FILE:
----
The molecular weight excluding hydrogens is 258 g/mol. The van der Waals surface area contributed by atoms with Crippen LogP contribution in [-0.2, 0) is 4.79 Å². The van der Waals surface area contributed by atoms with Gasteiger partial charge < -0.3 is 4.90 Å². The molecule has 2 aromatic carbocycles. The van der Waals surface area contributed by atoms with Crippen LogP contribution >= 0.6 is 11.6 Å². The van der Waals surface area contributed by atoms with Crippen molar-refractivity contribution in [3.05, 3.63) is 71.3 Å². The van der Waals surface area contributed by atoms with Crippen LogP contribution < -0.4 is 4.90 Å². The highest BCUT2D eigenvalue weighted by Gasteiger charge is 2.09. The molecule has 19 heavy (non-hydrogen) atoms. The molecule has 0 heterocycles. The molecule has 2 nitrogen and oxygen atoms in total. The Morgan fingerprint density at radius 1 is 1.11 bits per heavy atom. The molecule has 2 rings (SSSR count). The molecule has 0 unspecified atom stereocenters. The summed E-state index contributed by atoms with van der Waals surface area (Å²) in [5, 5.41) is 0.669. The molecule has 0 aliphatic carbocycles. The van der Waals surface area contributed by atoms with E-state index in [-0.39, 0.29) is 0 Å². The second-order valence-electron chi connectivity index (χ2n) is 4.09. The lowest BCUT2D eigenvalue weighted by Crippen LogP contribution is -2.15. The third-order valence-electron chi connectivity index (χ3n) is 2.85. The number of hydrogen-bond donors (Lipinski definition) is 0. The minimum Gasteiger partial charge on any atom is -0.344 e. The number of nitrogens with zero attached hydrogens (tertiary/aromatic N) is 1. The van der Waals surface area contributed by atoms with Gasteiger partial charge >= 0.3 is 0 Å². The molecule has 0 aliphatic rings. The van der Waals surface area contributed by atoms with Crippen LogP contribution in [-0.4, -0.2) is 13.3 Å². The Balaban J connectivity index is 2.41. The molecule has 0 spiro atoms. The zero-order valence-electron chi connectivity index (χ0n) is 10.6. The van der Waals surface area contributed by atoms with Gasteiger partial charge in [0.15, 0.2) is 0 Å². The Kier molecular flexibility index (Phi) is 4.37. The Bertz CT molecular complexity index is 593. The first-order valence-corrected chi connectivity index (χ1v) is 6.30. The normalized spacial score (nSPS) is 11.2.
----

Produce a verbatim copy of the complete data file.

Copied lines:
The molecular weight excluding hydrogens is 258 g/mol. The van der Waals surface area contributed by atoms with Crippen LogP contribution in [-0.2, 0) is 4.79 Å². The van der Waals surface area contributed by atoms with Gasteiger partial charge < -0.3 is 4.90 Å². The molecule has 2 aromatic carbocycles. The van der Waals surface area contributed by atoms with Crippen LogP contribution >= 0.6 is 11.6 Å². The van der Waals surface area contributed by atoms with Crippen molar-refractivity contribution in [3.05, 3.63) is 71.3 Å². The van der Waals surface area contributed by atoms with Crippen LogP contribution < -0.4 is 4.90 Å². The highest BCUT2D eigenvalue weighted by Gasteiger charge is 2.09. The molecule has 19 heavy (non-hydrogen) atoms. The molecule has 0 heterocycles. The molecule has 2 nitrogen and oxygen atoms in total. The Morgan fingerprint density at radius 1 is 1.11 bits per heavy atom. The molecule has 2 rings (SSSR count). The molecule has 0 unspecified atom stereocenters. The summed E-state index contributed by atoms with van der Waals surface area (Å²) in [5, 5.41) is 0.669. The molecule has 0 aliphatic carbocycles. The van der Waals surface area contributed by atoms with E-state index in [-0.39, 0.29) is 0 Å². The second-order valence-electron chi connectivity index (χ2n) is 4.09. The lowest BCUT2D eigenvalue weighted by Crippen LogP contribution is -2.15. The third-order valence-electron chi connectivity index (χ3n) is 2.85. The number of hydrogen-bond donors (Lipinski definition) is 0. The minimum Gasteiger partial charge on any atom is -0.344 e. The number of nitrogens with zero attached hydrogens (tertiary/aromatic N) is 1. The van der Waals surface area contributed by atoms with Gasteiger partial charge >= 0.3 is 0 Å². The molecule has 0 aliphatic rings. The van der Waals surface area contributed by atoms with Crippen LogP contribution in [-0.4, -0.2) is 13.3 Å². The Balaban J connectivity index is 2.41. The molecule has 0 spiro atoms. The zero-order valence-electron chi connectivity index (χ0n) is 10.6. The van der Waals surface area contributed by atoms with Gasteiger partial charge in [0.15, 0.2) is 0 Å². The Kier molecular flexibility index (Phi) is 4.37. The Bertz CT molecular complexity index is 593. The first-order valence-corrected chi connectivity index (χ1v) is 6.30. The normalized spacial score (nSPS) is 11.2.